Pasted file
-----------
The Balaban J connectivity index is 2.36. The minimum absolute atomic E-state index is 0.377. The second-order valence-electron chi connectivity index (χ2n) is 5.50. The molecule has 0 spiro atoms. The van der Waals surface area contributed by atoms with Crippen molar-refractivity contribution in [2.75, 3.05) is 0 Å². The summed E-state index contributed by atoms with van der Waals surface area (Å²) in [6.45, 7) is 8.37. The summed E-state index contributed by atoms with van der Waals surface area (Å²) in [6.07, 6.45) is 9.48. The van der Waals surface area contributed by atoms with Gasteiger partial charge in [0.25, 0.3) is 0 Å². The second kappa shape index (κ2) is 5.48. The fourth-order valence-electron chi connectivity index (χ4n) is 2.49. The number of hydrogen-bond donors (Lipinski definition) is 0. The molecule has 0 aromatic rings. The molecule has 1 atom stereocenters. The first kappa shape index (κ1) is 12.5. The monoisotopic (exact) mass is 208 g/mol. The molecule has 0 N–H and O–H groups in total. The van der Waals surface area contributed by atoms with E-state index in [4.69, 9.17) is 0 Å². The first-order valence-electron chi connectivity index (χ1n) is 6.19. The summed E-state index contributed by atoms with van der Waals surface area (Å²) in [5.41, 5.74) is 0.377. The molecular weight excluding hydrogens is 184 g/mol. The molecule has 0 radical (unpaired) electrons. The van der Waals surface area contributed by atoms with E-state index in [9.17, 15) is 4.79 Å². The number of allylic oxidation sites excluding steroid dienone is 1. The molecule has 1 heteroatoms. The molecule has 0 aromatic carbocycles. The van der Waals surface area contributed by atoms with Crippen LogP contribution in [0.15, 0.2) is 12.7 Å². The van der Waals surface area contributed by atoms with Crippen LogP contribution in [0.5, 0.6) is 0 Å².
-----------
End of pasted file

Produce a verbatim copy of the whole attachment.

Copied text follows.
The Balaban J connectivity index is 2.36. The minimum absolute atomic E-state index is 0.377. The second-order valence-electron chi connectivity index (χ2n) is 5.50. The molecule has 0 spiro atoms. The van der Waals surface area contributed by atoms with Crippen molar-refractivity contribution in [2.75, 3.05) is 0 Å². The summed E-state index contributed by atoms with van der Waals surface area (Å²) in [6.45, 7) is 8.37. The summed E-state index contributed by atoms with van der Waals surface area (Å²) in [6.07, 6.45) is 9.48. The van der Waals surface area contributed by atoms with Gasteiger partial charge in [0.25, 0.3) is 0 Å². The second kappa shape index (κ2) is 5.48. The fourth-order valence-electron chi connectivity index (χ4n) is 2.49. The number of hydrogen-bond donors (Lipinski definition) is 0. The molecule has 0 aromatic rings. The molecule has 1 atom stereocenters. The first kappa shape index (κ1) is 12.5. The monoisotopic (exact) mass is 208 g/mol. The molecule has 0 N–H and O–H groups in total. The van der Waals surface area contributed by atoms with E-state index in [4.69, 9.17) is 0 Å². The first-order valence-electron chi connectivity index (χ1n) is 6.19. The summed E-state index contributed by atoms with van der Waals surface area (Å²) in [5.41, 5.74) is 0.377. The molecular weight excluding hydrogens is 184 g/mol. The molecule has 0 radical (unpaired) electrons. The van der Waals surface area contributed by atoms with E-state index in [9.17, 15) is 4.79 Å². The number of allylic oxidation sites excluding steroid dienone is 1. The molecule has 1 heteroatoms. The molecule has 0 aromatic carbocycles. The van der Waals surface area contributed by atoms with Crippen LogP contribution in [0.15, 0.2) is 12.7 Å². The van der Waals surface area contributed by atoms with Crippen LogP contribution in [0.5, 0.6) is 0 Å².